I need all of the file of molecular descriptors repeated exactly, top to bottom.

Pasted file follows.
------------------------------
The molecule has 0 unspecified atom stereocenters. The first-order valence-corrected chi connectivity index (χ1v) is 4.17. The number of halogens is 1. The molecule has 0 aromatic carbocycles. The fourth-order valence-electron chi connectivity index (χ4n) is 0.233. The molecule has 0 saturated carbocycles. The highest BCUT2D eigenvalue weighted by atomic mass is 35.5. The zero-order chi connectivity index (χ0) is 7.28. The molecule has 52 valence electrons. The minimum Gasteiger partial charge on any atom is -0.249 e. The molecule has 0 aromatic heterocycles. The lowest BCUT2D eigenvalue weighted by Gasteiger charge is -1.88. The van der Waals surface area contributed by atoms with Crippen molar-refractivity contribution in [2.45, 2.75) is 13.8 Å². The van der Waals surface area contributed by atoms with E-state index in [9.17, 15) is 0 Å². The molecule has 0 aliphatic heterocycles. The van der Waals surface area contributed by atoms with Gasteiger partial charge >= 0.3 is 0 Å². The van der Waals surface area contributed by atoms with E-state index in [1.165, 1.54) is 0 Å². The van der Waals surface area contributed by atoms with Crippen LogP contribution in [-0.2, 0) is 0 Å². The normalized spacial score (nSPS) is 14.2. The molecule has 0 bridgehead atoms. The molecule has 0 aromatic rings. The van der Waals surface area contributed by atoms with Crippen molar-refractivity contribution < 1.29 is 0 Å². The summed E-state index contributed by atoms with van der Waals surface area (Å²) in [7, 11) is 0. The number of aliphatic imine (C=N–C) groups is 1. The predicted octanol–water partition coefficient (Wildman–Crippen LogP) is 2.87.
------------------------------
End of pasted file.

The molecule has 0 unspecified atom stereocenters. The first-order valence-corrected chi connectivity index (χ1v) is 4.17. The number of halogens is 1. The molecule has 0 aromatic carbocycles. The fourth-order valence-electron chi connectivity index (χ4n) is 0.233. The molecule has 0 saturated carbocycles. The highest BCUT2D eigenvalue weighted by atomic mass is 35.5. The zero-order chi connectivity index (χ0) is 7.28. The molecule has 52 valence electrons. The minimum Gasteiger partial charge on any atom is -0.249 e. The molecule has 0 aromatic heterocycles. The lowest BCUT2D eigenvalue weighted by Gasteiger charge is -1.88. The van der Waals surface area contributed by atoms with Crippen molar-refractivity contribution in [2.45, 2.75) is 13.8 Å². The van der Waals surface area contributed by atoms with E-state index in [9.17, 15) is 0 Å². The molecule has 0 aliphatic heterocycles. The van der Waals surface area contributed by atoms with Gasteiger partial charge >= 0.3 is 0 Å². The van der Waals surface area contributed by atoms with E-state index in [1.165, 1.54) is 0 Å². The van der Waals surface area contributed by atoms with Crippen LogP contribution in [-0.2, 0) is 0 Å². The normalized spacial score (nSPS) is 14.2. The molecule has 0 bridgehead atoms. The molecule has 0 aromatic rings. The van der Waals surface area contributed by atoms with Crippen molar-refractivity contribution < 1.29 is 0 Å². The summed E-state index contributed by atoms with van der Waals surface area (Å²) in [7, 11) is 0. The number of aliphatic imine (C=N–C) groups is 1. The predicted octanol–water partition coefficient (Wildman–Crippen LogP) is 2.87.